A search engine optimization (SEO) strategy can help your business’s website rank on the first page of Google. Unlike PPC, which can quickly bump your real estate business’s ad to the top of the first page with a good bidding strategy in place, SEO takes more time and requires no money. Our SEO clients usually see significant improvements after 9 months of implementing the SEO strategy, but the results are well worth the investment.

 

Social media

You can join groups dedicated to selling and buying homes on Facebook, which also happens to be one of the best platforms for advertising. Facebook allows several different kinds of paid social ads (i.e., combination of text, display, video, carousel, etc.), as opposed to Google or Microsoft’s text-only PPC ads, so you can get a little more creative. The ad targeting options on Facebook are more intuitive and specific, so you can easily narrow down your audience into one that’s more likely to have motivated sellers.

LinkedIn is an excellent place to network with people inside and outside the real estate industry. Your colleagues may be familiar with someone who’s selling and could introduce you to a potentially motivated seller. Like Facebook, you can also run advertisements on LinkedIn. You can target advertisements based on industry, job title, and even a specific company.

 

Public records

The county courthouse might not be open 24/7, but some of their digital resources are. Reach out to your county courthouse and request records and lists for the following:

  • Tax delinquency
  • Probate
  • Divorce
  • Evictions

From there, you can begin to create lists of prospects you can contact.

Housing history and assessment records are generally available to the public, too, so make the best of that information when deciding how low you should go when making an offer. Don’t rely on the MLS database — look at multiple sources, including your county assessor and courthouse. Once a property is listed on the MLS, it’s incredibly difficult, if not impossible, to buy that property below its market value.

The more information you have, the better, and you have tons of information available right at your fingertips. And if you can’t find what you’re looking for or don’t understand exactly what some of the information on these documents mean, go ahead and pick up the phone or visit in-person.

 

Skip tracing

Skip tracing is the process of tracking down a “skip” — a person who has “skipped town” and left very few clues behind. It may sound like the work of a bounty hunter or an investigative journalist (and it is often part of these jobs), but it’s also a tactic wholesalers use to find the owners of abandoned properties. These particular skips are not necessarily running away because they are dangerous or committed a heinous crime and are on the run from the law; they are most likely in a lot of debt.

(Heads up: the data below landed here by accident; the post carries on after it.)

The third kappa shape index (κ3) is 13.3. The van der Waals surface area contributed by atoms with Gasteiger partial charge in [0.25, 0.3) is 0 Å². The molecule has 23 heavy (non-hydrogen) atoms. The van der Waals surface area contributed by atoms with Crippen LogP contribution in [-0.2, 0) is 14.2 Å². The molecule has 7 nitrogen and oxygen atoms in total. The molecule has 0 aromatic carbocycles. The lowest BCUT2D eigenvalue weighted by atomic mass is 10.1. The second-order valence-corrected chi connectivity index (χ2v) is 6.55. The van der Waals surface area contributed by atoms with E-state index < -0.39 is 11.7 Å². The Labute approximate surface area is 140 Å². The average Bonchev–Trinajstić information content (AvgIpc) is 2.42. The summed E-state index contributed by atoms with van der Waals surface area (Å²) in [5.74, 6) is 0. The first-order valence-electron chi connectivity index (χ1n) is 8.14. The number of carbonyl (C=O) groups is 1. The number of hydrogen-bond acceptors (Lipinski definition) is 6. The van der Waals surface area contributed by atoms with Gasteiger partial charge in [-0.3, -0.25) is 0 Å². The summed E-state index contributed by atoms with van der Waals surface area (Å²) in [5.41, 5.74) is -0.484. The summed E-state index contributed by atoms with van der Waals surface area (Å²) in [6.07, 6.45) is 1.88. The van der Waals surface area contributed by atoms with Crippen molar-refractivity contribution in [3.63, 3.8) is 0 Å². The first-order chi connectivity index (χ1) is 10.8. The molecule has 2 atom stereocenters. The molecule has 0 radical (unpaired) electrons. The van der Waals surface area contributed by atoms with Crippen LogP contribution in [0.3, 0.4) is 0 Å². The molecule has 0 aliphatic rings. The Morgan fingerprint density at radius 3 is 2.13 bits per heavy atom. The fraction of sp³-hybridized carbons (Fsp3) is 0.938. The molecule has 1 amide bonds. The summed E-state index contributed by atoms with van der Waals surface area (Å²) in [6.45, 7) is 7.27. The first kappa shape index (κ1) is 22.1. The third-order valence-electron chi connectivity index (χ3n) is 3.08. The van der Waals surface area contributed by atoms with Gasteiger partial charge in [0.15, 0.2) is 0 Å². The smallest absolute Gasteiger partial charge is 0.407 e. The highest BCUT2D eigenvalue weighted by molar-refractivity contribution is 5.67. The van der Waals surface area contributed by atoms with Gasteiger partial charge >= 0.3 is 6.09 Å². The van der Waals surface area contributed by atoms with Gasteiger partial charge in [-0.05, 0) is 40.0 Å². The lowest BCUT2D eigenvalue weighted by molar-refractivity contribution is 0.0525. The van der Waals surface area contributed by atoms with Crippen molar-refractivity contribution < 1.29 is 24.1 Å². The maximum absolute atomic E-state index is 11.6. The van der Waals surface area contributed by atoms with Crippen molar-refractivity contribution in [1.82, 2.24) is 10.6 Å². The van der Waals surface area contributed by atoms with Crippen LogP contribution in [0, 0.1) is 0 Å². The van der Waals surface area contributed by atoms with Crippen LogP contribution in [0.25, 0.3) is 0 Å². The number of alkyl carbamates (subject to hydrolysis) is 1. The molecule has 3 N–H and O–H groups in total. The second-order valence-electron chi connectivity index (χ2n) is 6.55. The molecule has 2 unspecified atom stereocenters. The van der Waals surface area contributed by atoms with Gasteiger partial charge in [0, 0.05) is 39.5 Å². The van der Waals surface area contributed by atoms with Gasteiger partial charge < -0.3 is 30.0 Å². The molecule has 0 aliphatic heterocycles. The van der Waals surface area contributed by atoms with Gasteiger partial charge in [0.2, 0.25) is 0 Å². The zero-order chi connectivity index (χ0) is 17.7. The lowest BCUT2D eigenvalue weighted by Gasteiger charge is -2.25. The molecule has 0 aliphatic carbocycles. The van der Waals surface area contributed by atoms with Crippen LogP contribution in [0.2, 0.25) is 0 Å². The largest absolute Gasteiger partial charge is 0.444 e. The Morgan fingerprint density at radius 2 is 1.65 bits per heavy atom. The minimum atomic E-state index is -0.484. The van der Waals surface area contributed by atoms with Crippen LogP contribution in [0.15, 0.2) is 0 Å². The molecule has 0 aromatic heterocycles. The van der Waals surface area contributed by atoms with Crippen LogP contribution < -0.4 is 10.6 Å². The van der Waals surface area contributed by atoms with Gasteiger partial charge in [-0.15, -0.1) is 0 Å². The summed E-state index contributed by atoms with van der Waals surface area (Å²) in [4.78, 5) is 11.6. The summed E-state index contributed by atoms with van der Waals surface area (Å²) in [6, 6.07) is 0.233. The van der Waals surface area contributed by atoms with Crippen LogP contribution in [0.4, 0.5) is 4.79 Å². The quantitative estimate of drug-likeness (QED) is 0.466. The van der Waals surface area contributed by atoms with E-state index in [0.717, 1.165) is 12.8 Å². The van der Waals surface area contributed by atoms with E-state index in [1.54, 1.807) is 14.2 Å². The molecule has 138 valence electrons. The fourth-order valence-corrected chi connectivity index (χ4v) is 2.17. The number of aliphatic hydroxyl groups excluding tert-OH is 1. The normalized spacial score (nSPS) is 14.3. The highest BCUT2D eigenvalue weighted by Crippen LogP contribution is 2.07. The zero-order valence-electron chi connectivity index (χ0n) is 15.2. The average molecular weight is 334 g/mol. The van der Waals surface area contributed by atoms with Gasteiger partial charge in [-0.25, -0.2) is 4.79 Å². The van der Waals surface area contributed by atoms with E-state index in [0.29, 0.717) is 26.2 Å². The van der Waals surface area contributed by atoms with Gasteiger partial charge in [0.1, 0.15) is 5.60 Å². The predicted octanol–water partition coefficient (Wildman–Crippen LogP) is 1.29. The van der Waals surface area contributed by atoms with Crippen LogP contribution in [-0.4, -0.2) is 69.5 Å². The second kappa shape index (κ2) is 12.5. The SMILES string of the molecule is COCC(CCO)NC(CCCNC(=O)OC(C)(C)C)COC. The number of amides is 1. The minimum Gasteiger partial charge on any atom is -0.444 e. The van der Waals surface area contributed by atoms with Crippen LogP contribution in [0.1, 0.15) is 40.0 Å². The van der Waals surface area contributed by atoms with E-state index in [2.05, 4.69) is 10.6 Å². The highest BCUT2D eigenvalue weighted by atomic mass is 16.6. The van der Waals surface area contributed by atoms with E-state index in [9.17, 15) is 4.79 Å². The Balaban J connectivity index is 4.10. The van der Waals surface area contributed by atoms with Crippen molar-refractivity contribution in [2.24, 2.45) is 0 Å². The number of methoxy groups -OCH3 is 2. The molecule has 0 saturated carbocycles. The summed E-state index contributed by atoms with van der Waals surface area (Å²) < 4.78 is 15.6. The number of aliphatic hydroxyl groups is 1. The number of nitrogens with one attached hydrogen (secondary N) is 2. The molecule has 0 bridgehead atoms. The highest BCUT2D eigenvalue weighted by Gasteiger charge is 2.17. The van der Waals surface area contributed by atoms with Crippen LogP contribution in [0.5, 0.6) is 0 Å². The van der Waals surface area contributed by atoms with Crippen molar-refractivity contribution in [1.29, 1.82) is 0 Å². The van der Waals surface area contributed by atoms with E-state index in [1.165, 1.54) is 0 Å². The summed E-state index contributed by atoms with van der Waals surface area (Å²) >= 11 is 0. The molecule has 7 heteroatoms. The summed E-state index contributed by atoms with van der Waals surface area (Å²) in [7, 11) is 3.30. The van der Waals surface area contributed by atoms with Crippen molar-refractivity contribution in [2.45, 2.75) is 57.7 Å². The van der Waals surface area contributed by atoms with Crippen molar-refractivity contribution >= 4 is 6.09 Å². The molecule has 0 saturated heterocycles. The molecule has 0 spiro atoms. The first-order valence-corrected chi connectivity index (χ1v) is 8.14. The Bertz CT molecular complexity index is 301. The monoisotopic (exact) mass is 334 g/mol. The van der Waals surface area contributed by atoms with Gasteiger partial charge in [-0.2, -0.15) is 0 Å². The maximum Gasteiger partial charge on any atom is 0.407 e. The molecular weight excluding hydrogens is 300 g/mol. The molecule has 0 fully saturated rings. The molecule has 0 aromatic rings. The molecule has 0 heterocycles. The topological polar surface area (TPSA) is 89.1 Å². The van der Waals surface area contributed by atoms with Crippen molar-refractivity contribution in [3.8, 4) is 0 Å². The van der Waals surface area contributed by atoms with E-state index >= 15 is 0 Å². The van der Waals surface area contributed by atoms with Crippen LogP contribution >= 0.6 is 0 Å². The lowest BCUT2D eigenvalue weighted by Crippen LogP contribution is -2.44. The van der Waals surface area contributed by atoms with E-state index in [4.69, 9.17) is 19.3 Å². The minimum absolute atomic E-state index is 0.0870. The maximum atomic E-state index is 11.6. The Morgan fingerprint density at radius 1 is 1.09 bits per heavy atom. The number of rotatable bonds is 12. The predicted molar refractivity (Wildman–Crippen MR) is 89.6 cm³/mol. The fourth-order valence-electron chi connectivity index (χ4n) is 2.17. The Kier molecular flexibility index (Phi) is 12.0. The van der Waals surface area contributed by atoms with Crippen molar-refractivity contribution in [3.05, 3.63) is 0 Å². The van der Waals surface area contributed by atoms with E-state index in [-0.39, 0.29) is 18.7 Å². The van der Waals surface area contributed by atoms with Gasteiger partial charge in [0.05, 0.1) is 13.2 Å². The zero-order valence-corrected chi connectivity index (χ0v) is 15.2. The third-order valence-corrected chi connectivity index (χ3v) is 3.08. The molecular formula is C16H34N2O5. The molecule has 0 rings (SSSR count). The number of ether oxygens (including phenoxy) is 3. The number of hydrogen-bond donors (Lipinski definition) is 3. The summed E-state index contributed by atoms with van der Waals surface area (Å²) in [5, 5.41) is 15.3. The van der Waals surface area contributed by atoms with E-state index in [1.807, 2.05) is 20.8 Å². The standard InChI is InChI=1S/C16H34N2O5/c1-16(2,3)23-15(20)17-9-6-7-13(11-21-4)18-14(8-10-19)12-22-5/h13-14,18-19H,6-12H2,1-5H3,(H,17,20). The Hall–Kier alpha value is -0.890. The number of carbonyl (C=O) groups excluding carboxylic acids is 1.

In real estate, the goal of skip tracing is to find absentee property owners’ alternative address. 

If you don’t have the owners’ names, go to the county courthouse and request public real estate information records. You should be able to find the most recent owners’ names. Run a Google search on their names and see what you can find. Check social media, too. Last but not least, there are people-finding sites a-plenty, like Whitepages. You may have to pay a little bit in order to view all of the information available. You may be surprised with what you find.

Sometimes there isn’t enough information online, either — some people will go a long way to ensure they’re not easily found. However, you may be able to reach them if they’ve set up a forwarding address. To find that address, send the owners a letter using the abandoned property as the address. You must include “do not forward” and “return service requested” on the envelope. The post office will then return the letter back to you with the owners’ current address on it.

In the case that the snail mail route fails and you still feel that finding the property owners is worth the investment, you can hire a skip tracing professional who does this kind of work for a living.

Skip tracing can help you find people your competitors can’t reach and/or find, and if these owners are in dire need of money, you’ve just found yourself some motivated sellers.

 

Networking

Networking is important in every industry, but for real estate wholesalers, the word “important” doesn’t even begin to cover how essential networking is. It’s good to have a network of fellow wholesalers, but it’s even better to have a network that expands outside of the real estate world. If you network with probate lawyers, you’ll know about who inherited property they probably do not want before your competitors do.

You can network online or in-person, and it’s to your best advantage to utilize both options. Once you’ve built a network, you can reach out to the people in it and see if they know of anyone selling or considering selling. As mentioned earlier, LinkedIn is a great place to start on the digital side of things, as are Facebook Groups.

 

Start finding motivated sellers now

This blog is only laying out the foundation of how you can find motivated sellers. You can always add more to what’s here, and contacting us for more in-depth advice is a great place to get started.

OppGenetix Team
About OppGenetix Team
How to Find Motivated Sellers Now